Solving Nutrient Loading in the Great Lakes: An Integrative, Interdisciplinary and Ambidextrous Approach

Thursday, 18 December 2014: 5:35 PM
Murrray Charles Borrello, Timothy Keeton, Tyler Foley, Allie Frost, Nicole Green and Jessica Isler, Alma College, Alma, MI, United States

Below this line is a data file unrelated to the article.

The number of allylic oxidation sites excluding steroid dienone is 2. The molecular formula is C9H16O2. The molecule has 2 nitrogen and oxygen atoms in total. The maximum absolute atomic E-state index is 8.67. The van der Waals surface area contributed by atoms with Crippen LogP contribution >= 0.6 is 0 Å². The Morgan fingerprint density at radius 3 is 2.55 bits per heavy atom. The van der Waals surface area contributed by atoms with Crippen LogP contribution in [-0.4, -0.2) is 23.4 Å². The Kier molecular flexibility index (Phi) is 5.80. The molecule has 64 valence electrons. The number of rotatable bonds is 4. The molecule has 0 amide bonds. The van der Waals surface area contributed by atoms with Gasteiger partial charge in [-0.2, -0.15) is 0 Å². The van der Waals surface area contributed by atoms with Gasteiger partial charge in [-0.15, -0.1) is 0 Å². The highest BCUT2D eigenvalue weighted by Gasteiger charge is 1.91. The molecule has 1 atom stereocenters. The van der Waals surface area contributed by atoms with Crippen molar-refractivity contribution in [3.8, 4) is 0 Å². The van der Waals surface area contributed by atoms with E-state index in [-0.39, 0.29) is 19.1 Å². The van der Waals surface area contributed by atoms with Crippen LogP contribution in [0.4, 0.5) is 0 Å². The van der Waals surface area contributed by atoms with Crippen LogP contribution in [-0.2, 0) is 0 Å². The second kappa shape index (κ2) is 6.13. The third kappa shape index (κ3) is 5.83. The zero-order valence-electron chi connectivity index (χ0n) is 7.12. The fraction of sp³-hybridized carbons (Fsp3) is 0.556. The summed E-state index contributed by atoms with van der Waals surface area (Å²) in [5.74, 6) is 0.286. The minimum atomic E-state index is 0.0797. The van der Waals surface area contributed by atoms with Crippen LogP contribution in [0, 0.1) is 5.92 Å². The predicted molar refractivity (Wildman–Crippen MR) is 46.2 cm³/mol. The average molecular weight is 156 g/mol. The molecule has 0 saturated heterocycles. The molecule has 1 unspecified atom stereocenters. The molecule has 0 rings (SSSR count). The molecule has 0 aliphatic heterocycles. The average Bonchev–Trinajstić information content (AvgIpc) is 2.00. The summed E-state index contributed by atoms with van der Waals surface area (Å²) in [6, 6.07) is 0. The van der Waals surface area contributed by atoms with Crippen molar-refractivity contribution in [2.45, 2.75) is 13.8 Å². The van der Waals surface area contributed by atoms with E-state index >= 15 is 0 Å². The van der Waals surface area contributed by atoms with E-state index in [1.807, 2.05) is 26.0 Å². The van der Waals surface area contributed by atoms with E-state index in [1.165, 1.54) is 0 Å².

Environmental impacts from industrialized agriculture have been studied extensively over the past two decades. Degradation of surface water occurs, primarily as a result of nutrient loading, causing algal blooms in streams and lakes. Discovery of the toxin microcystin in Lake Erie, a drinking water source for some municipalities, has been associated with agricultural runoff and created a new awareness in the general public. This study used data gathered over ten years by local residents, high school students and undergraduates on surface water around the Lower Peninsula of Michigan to test a simple correlation of nutrients (soluble reactive phosphorus and nitrogen ammonia) along with the presence of specific antibiotics and antibiotic resistance to identify dominant sources of nutrient loading in the Lake Huron Watershed. Data gathering came from multiple sources and were processed by faculty and students at an undergraduate, liberal arts institution. College students from various disciplines worked with community members and municipalities in an effort to describe the problem. Students proposed solutions which by-passed relatively inactive regulatory agencies to create an integrative, interactive resolution that involved a surprisingly wide extent of the community. Addressing cultural norms beginning with those most affected by a degraded environment has reaped some success in changing behavior and moving towards a sustainable solution. The research conducted and supervised by undergraduate students has significance in the broader, professional area of geochemistry, environmental health and sustainable agriculture. That fact plays an important role in how the students see themselves in the process and what motivated them to: 1. Choose to participate in the research in the first place, 2. Reach out to the broader community (scientific and regional) to carry out their research and 3. Pursue solutions beyond the classroom and summer research experience.